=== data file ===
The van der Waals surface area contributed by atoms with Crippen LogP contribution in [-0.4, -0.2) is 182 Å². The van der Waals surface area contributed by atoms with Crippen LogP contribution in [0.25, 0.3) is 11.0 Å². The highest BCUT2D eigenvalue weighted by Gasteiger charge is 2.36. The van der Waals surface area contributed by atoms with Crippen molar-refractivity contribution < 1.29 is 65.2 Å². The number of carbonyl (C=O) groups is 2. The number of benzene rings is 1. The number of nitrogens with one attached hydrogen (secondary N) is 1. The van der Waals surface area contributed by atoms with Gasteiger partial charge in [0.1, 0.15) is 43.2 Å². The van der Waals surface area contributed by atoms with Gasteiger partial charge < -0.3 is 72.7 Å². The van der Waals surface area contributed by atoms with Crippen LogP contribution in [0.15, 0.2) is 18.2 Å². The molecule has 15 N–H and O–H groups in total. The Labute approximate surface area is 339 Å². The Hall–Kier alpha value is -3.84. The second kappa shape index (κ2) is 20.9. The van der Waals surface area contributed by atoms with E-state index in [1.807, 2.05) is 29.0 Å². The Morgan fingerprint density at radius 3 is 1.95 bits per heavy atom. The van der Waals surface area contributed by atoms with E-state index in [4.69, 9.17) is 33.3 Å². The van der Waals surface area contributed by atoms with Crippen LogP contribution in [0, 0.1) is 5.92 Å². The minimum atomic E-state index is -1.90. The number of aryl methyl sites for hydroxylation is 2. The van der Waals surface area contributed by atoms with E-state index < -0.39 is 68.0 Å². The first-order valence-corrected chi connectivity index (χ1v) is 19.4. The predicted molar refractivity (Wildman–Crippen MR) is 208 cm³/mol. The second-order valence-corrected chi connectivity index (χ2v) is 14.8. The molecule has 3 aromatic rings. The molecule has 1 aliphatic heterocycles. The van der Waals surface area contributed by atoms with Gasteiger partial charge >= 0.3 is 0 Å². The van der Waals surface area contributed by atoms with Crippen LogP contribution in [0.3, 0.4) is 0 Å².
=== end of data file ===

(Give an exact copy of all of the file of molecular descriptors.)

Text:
The van der Waals surface area contributed by atoms with Crippen LogP contribution in [-0.4, -0.2) is 182 Å². The van der Waals surface area contributed by atoms with Crippen LogP contribution in [0.25, 0.3) is 11.0 Å². The highest BCUT2D eigenvalue weighted by Gasteiger charge is 2.36. The van der Waals surface area contributed by atoms with Crippen molar-refractivity contribution < 1.29 is 65.2 Å². The number of carbonyl (C=O) groups is 2. The number of benzene rings is 1. The number of nitrogens with one attached hydrogen (secondary N) is 1. The van der Waals surface area contributed by atoms with Gasteiger partial charge in [0.1, 0.15) is 43.2 Å². The van der Waals surface area contributed by atoms with Gasteiger partial charge < -0.3 is 72.7 Å². The van der Waals surface area contributed by atoms with Crippen LogP contribution in [0.15, 0.2) is 18.2 Å². The molecule has 15 N–H and O–H groups in total. The Labute approximate surface area is 339 Å². The Hall–Kier alpha value is -3.84. The second kappa shape index (κ2) is 20.9. The van der Waals surface area contributed by atoms with E-state index in [1.807, 2.05) is 29.0 Å². The Morgan fingerprint density at radius 3 is 1.95 bits per heavy atom. The van der Waals surface area contributed by atoms with E-state index in [4.69, 9.17) is 33.3 Å². The van der Waals surface area contributed by atoms with Crippen LogP contribution in [0, 0.1) is 5.92 Å². The minimum atomic E-state index is -1.90. The number of aryl methyl sites for hydroxylation is 2. The van der Waals surface area contributed by atoms with E-state index < -0.39 is 68.0 Å². The first-order valence-corrected chi connectivity index (χ1v) is 19.4. The predicted molar refractivity (Wildman–Crippen MR) is 208 cm³/mol. The second-order valence-corrected chi connectivity index (χ2v) is 14.8. The molecule has 3 aromatic rings. The molecule has 1 aliphatic heterocycles. The van der Waals surface area contributed by atoms with Gasteiger partial charge >= 0.3 is 0 Å². The van der Waals surface area contributed by atoms with Crippen LogP contribution in [0.3, 0.4) is 0 Å².